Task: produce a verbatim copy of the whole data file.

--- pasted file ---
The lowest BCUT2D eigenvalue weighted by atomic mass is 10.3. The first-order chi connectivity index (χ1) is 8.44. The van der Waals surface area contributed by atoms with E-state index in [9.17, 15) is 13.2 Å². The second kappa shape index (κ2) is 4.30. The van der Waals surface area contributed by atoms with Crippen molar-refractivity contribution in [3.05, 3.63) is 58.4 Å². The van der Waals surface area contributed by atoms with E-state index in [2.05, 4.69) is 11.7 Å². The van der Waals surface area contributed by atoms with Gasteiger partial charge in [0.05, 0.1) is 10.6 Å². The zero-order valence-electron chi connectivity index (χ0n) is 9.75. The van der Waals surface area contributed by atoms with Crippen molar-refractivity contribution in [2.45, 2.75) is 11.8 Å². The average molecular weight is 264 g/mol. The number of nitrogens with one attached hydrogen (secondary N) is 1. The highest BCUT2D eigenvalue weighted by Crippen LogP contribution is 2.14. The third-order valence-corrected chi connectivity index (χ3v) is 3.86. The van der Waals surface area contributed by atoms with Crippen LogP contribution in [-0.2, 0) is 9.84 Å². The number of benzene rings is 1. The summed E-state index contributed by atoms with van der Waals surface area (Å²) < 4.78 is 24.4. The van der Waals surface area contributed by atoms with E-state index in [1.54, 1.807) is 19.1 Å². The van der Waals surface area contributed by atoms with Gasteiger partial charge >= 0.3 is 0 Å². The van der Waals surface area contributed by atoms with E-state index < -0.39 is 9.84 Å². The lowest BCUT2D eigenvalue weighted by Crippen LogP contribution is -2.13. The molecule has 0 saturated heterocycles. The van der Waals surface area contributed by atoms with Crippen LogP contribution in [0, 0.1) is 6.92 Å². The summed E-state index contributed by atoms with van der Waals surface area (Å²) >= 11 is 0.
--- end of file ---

The lowest BCUT2D eigenvalue weighted by atomic mass is 10.3. The first-order chi connectivity index (χ1) is 8.44. The van der Waals surface area contributed by atoms with E-state index in [9.17, 15) is 13.2 Å². The second kappa shape index (κ2) is 4.30. The van der Waals surface area contributed by atoms with Crippen molar-refractivity contribution in [3.05, 3.63) is 58.4 Å². The van der Waals surface area contributed by atoms with E-state index in [2.05, 4.69) is 11.7 Å². The van der Waals surface area contributed by atoms with Gasteiger partial charge in [0.05, 0.1) is 10.6 Å². The zero-order valence-electron chi connectivity index (χ0n) is 9.75. The van der Waals surface area contributed by atoms with Crippen molar-refractivity contribution in [2.45, 2.75) is 11.8 Å². The average molecular weight is 264 g/mol. The number of nitrogens with one attached hydrogen (secondary N) is 1. The highest BCUT2D eigenvalue weighted by Crippen LogP contribution is 2.14. The third-order valence-corrected chi connectivity index (χ3v) is 3.86. The van der Waals surface area contributed by atoms with Crippen LogP contribution in [-0.2, 0) is 9.84 Å². The number of benzene rings is 1. The summed E-state index contributed by atoms with van der Waals surface area (Å²) < 4.78 is 24.4. The van der Waals surface area contributed by atoms with E-state index in [1.54, 1.807) is 19.1 Å². The van der Waals surface area contributed by atoms with Gasteiger partial charge >= 0.3 is 0 Å². The van der Waals surface area contributed by atoms with E-state index < -0.39 is 9.84 Å². The lowest BCUT2D eigenvalue weighted by Crippen LogP contribution is -2.13. The molecule has 0 saturated heterocycles. The van der Waals surface area contributed by atoms with Crippen LogP contribution in [0, 0.1) is 6.92 Å². The summed E-state index contributed by atoms with van der Waals surface area (Å²) >= 11 is 0.